“Trail to the North: A Bill Gordon Story” was famous Maine writer Louise Dickinson Rich‘s fifth book. Published in 1952, the fictional story is somewhat of a sequel to the 1949 “Start of the Trail“, which followed newly minted Maine guide Bill Gordon and his game warden father Les on numerous adventures.
The book picks up shortly after where “Start of the Trail” left off, with Bill several months into his first year of college in southern Maine. As luck would have it, Bill gets an early break from school for the semester, and heads to his family’s wilderness home to do some deer hunting. But along the way, Bill crosses paths with a mysterious man from the city. Turns out this Mr. Stark is a rich businessman from the city with a tragic background. With all of his family being killed in a tragic accident at birth, Stark worked his way up in the world, but later found out his youngest brother, an infant at the time, may have survived the tragedy. Bill, Les and Stark spend the next couple of weeks on an adventure in the wilderness, searching the various lumber camps for the long lost brother turned logger. A near murder shrouded by mystery adds to the suspense, and nobody knows what to expect upon meeting the man and solving the mystery.
Just like “Start of the Trail”, this book moves along fast. In fact, I think it moves faster than the former. Events unfold in the incredible wilderness background of the western mountains of Maine. Rich adds plenty of specifics to the locations visited in the story – including the names of rivers, lakes, logging camps, which I think make the story come alive. The story unfolds within this vast wilderness, and the remoteness combined with unpredictable and often severe weather provide an added conflict Bill and his companions must negotiate.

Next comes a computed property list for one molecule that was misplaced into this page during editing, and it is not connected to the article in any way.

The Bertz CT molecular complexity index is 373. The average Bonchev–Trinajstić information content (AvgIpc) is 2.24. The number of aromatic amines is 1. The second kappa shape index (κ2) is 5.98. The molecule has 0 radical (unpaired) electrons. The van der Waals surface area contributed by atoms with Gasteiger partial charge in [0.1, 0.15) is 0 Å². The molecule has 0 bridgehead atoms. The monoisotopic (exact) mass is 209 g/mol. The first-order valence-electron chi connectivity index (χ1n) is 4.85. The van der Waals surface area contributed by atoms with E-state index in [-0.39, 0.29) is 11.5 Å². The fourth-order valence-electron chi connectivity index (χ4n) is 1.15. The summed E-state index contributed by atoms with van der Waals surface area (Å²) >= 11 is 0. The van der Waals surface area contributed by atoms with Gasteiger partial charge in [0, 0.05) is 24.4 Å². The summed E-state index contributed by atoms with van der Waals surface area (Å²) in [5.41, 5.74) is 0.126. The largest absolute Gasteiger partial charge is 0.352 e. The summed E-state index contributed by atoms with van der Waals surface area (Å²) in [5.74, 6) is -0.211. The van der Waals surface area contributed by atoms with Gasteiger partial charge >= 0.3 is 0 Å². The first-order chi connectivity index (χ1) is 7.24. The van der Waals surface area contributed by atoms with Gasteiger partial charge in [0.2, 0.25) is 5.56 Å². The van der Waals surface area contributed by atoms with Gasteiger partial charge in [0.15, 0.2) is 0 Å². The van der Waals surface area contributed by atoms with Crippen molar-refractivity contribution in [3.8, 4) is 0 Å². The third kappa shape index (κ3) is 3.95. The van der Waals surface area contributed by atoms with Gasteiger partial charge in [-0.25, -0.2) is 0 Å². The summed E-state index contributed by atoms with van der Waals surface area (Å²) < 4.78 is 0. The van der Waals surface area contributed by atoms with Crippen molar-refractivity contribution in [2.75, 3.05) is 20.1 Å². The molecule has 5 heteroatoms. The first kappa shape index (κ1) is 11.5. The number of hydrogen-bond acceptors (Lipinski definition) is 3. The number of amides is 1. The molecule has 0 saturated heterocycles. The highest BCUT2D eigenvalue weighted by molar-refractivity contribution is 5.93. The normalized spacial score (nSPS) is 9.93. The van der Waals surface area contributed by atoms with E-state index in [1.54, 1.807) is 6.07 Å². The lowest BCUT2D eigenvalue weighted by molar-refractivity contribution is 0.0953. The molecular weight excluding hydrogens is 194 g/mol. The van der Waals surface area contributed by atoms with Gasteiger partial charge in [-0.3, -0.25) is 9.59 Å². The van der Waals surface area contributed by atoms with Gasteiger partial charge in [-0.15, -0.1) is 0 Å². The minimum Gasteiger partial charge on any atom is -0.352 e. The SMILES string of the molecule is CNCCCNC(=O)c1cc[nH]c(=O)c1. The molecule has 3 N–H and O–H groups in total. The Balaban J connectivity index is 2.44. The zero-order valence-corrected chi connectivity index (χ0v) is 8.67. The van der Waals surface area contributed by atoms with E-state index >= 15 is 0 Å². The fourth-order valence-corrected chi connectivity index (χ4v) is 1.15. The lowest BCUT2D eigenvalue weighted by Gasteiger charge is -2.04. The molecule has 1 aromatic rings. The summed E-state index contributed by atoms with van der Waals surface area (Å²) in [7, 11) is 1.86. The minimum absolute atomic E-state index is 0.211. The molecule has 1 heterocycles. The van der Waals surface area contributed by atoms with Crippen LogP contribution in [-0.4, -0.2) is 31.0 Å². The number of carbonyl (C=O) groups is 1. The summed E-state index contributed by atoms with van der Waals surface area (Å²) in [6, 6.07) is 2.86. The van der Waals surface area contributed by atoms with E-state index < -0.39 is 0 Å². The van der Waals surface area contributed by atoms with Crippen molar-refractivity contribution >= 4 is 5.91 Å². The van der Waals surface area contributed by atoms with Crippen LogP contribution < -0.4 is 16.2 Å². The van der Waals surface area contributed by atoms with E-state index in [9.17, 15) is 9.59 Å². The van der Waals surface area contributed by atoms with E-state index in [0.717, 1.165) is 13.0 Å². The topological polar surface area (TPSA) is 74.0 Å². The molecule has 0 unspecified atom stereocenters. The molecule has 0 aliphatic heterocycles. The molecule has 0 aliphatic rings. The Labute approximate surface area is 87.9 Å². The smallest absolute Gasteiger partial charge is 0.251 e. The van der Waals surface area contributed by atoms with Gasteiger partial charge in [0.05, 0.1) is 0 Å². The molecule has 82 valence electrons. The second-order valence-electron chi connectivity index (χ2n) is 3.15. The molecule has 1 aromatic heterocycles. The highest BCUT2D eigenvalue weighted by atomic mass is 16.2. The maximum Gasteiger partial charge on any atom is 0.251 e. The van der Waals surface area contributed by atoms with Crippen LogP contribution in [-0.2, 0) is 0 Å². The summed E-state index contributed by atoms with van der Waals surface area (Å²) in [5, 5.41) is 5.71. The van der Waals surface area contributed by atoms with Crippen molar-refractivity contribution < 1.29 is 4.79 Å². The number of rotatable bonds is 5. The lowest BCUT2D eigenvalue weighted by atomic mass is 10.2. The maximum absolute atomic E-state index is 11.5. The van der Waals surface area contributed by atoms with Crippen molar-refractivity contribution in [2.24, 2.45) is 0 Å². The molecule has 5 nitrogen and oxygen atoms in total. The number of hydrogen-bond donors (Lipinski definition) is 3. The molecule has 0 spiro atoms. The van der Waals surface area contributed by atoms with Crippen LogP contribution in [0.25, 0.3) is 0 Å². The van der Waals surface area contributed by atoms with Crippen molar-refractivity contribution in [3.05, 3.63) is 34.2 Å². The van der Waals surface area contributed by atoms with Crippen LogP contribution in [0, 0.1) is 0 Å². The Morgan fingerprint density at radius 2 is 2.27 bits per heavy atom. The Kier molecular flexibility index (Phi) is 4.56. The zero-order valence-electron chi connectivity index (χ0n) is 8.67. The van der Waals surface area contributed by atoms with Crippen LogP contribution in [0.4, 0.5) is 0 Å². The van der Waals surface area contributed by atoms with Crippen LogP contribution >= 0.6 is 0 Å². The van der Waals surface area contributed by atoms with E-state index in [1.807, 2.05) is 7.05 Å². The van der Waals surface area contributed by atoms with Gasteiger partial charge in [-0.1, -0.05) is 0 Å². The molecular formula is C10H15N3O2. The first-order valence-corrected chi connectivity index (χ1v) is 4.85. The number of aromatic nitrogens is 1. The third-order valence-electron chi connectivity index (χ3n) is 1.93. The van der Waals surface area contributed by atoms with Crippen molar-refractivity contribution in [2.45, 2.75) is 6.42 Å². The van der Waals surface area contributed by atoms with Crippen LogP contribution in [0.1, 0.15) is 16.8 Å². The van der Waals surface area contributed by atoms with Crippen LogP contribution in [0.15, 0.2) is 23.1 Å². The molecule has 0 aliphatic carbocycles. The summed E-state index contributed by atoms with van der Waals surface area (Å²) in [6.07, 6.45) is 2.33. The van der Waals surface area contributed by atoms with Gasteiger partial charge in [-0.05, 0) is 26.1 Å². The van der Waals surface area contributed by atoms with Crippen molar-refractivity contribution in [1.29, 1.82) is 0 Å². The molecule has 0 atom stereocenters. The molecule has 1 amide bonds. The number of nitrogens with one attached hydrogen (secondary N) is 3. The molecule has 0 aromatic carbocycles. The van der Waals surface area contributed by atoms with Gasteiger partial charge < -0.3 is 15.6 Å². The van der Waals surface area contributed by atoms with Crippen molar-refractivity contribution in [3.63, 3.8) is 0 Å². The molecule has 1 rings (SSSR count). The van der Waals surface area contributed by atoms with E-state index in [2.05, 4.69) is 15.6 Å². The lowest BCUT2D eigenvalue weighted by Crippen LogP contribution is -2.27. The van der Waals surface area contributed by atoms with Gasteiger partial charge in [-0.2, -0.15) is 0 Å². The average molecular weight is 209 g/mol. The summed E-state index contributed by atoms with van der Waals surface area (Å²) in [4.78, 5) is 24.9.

“Trail to the North” concludes the two part Bill Gordon series. Louise Dickinson Rich went on to write about 20 other books after this one, but for some reason she never wrote any other Bill Gordon stories. Its too bad…..folks I know who read the stories today love them and wish there were more.
In both of the Bill Gordon books, Rich’s personal life is clearly reflected in the settings and characters. The western mountain setting of the stories is that same setting where Rich met her future husband and went on to spend much of her adult life, in a remote cabin just like the one the Gordons lived in. Rich spends a lot of time describing Bill’s mother and his sister Sue. His mother is likely somewhat a portayal of Louise herself – a woman who moved from the city in Boston and came to live and start a family in the wilderness. Sue may be based on a friend, niece or daughter. Bill and his father Les are certainly characters based on Rich’s husband Ralph and her other woodsman acquaintances in the area.
“Trail to the North” is a great read, and often a difficult to find book. After several years of searching, I found an old library copy online a while back for about $25. For readers of Maine outdoor fiction, this and “Start of the Trail” are books you’ll definitely want to read, and would make great gifts for that younger reader (like I once was) with dreams of someday becoming a Maine guide and woodsman.